city street scene of Seoul, South Korea

Korea’s New Deal: Opportunities to Green and Digitalize Canada-South Korea Investment Relations

South Korea announced C$128.5B (KRW$114.1T) worth of government recovery programming as part of a plan termed the ‘Korean New Deal’ (KND) in July 2020. The KND is part of the South Korean government’s plan to accelerate South Korea’s transition towards an inclusive, green, and digital economy. According to President Moon Jae-In, the KND will transform South Korea from a “fast follower” into a “leading” economy.[1] To achieve this vision, the Korean New Deal is structured in three major pillars: the Digital New Deal, Green New Deal, and Stronger Safety Nets. Underneath these pillars, KND lays out nine focus areas and 28 specific projects to be implemented by 2025. Taken together, the Korean government hopes to generate more than 1.9 million jobs through KND programming.[2]

With C$97B (KRW$87.5) in funding, digital and green account for most of the KND programming. On digital, the focus is on a more robust integration of data, network, and artificial intelligence (DNA) throughout the Korean economy. Specifically, the government pledged to invest C$7.1B (KRW$6.4T) to develop a “data dam” that would enable and facilitate the collection, disclosure, and utilization of data throughout the economy.[3] To further reinforce Korea’s digital advantage, the government is investing C$16.4B (KRW$14.8T) to expand the integration of 5G and AI in the private sector through initiatives such as providing AI solution vouchers to SMEs.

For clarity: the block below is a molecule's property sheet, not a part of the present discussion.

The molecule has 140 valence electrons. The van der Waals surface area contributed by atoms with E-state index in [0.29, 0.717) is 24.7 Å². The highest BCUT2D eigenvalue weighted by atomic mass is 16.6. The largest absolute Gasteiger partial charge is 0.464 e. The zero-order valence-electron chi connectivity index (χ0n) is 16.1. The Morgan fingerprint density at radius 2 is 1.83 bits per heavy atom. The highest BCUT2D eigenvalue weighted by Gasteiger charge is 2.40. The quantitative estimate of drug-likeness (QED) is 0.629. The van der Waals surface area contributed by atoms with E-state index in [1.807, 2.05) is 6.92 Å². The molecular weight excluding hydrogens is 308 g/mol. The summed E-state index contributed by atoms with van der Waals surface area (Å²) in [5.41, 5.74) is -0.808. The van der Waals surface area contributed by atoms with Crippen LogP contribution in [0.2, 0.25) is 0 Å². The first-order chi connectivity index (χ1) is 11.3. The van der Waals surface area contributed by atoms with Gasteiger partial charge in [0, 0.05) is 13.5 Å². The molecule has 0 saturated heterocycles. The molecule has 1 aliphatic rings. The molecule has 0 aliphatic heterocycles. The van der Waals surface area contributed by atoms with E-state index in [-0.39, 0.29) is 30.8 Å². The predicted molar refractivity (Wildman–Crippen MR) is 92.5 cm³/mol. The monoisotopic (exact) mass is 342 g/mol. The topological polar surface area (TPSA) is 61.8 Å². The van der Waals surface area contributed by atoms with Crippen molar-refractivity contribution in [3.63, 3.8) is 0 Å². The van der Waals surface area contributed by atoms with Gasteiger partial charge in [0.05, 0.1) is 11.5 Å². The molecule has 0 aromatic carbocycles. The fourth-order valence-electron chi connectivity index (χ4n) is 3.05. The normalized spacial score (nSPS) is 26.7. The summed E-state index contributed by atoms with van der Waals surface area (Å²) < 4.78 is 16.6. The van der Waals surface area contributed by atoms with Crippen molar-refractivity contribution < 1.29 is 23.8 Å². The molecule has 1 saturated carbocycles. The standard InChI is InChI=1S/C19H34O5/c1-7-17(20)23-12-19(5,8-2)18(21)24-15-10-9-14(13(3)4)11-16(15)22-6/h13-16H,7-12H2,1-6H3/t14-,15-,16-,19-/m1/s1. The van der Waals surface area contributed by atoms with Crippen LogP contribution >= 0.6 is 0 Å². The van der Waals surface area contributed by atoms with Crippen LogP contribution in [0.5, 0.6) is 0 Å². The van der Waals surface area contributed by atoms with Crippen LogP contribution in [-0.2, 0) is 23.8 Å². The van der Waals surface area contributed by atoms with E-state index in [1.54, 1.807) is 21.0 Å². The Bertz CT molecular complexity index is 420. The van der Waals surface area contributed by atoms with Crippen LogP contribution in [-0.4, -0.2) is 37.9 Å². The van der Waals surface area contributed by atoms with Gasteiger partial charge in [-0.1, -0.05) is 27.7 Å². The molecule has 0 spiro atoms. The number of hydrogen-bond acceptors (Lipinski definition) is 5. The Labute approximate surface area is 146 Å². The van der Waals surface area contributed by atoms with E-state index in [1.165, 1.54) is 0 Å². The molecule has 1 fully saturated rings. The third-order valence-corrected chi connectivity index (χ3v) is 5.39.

The Green New Deal is another significant component of the KND. With C$48B (KRW$42.7T) in pledged investments, the South Korean government seeks to transition its economy towards carbon neutrality by 2050.[4] The Green New Deal promises to invest in greening Korea’s public infrastructures and expanding the use of sustainable and renewable energy throughout the economy. For instance, in one project, the government pledges to provide support for installing renewable energy equipment in 200,000 households.[5]

Lastly, the KND also lays out various programs across the three pillars to improve the economy’s R&D capabilities. In the digital realm, the South Korean government promises to support research and development in delivery systems which utilize robotics, internet of things (IoT), and big data. KND also strives to leapfrog South Korea’s research capacity in clean technologies. For instance, in one program, KND pledges to support the development of hydrogen technologies. KND further reinforces these R&D programs by committing C$1.2B (KRW$1.1T) to train 100,000 digital and 20,000 green talents by 2025.[6]

Canadian cleantech investment in South Korea graphic